United States v. Spaeth, 152 F. Supp. 216 (N.D. Ohio 1957)
June 14, 1957
Dr. Alexander V. SPAETH.
United States District Court N. D. Ohio, E. D.
*217 Edwin F. Woodle, Cleveland, Ohio, Geo. R. Hewes, Toledo, Ohio, for plaintiff.
Sumner Canary, U. S. Atty., James Carroll, James Sennett, Jr., Asst. U. S. Attys., Cleveland, Ohio, for defendant.
WEICK, District Judge.
The defendant has been tried and convicted three times of the crime of perjury.
The two previous convictions were reversed by the Court of Appeals for errors of law occurring at the trials. Spaeth v. United States, 6 Cir., 218 F 2d *218 361; Spaeth v. United States, 6 Cir., 232 F.2d 776, 777.
Defendant has now filed a motion for judgment of acquittal and in the alternative for a new trial to obtain relief from his third conviction.
The principal ground urged in support of the motion is that the evidence at the third trial was insufficient to support the verdict of the jury. The defendant asserts that there was no proof of any intent or motive on his part to commit a crime, and that he was convicted on circumstantial evidence alone.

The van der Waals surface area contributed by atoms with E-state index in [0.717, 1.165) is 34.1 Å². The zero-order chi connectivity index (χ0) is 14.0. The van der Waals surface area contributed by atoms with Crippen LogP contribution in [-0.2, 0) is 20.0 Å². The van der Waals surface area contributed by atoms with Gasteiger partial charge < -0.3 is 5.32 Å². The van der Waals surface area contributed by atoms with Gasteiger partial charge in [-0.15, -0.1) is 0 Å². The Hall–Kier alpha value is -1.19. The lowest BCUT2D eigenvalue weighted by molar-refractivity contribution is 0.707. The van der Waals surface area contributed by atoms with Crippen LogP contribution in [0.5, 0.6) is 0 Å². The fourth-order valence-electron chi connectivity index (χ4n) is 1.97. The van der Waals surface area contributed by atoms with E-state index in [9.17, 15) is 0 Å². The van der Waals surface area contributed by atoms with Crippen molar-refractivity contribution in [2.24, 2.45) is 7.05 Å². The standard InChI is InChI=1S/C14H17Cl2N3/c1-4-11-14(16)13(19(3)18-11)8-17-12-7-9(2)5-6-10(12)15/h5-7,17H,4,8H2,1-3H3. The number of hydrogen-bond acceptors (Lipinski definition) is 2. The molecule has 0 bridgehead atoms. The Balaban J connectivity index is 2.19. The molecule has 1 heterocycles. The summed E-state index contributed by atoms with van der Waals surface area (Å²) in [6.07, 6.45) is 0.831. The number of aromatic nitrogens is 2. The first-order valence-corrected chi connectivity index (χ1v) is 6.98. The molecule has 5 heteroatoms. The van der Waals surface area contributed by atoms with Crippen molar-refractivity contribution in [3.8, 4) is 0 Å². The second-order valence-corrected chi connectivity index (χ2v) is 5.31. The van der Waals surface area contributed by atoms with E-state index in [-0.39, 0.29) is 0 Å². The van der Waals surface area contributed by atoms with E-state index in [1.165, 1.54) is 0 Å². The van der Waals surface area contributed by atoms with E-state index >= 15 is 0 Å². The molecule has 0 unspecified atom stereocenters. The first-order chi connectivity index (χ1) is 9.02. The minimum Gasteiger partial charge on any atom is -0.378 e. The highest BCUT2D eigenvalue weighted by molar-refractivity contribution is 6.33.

The prosecution grows out of the case of United States v. Julius Anthony Petro and Joseph John Sanzo, Criminal Case No. 20810 of this Court in which Petro and Sanzo were charged with robbery of a bank in Warren, Ohio with a sawedoff shotgun and revolver and relieving the bank of $71,000 in cash.
The robbery took place in broad daylight on August 14, 1952 at about 10:00 o'clock in the morning.
At the trial of the Petro-Sanzo case, Dr. Alexander V. Spaeth, a practicing physician of Cleveland, Ohio was subpoenaed as a defense witness on behalf of Sanzo, who was his patient, and was required to bring with him his "office records, files, documents and memoranda showing your treatment of Joseph J. Sanzo beginning with August 12, 1952 to the present time, said records also to indicate treatment furnished and the number of visits made by patient to your office from August 12, 1952 to the present time."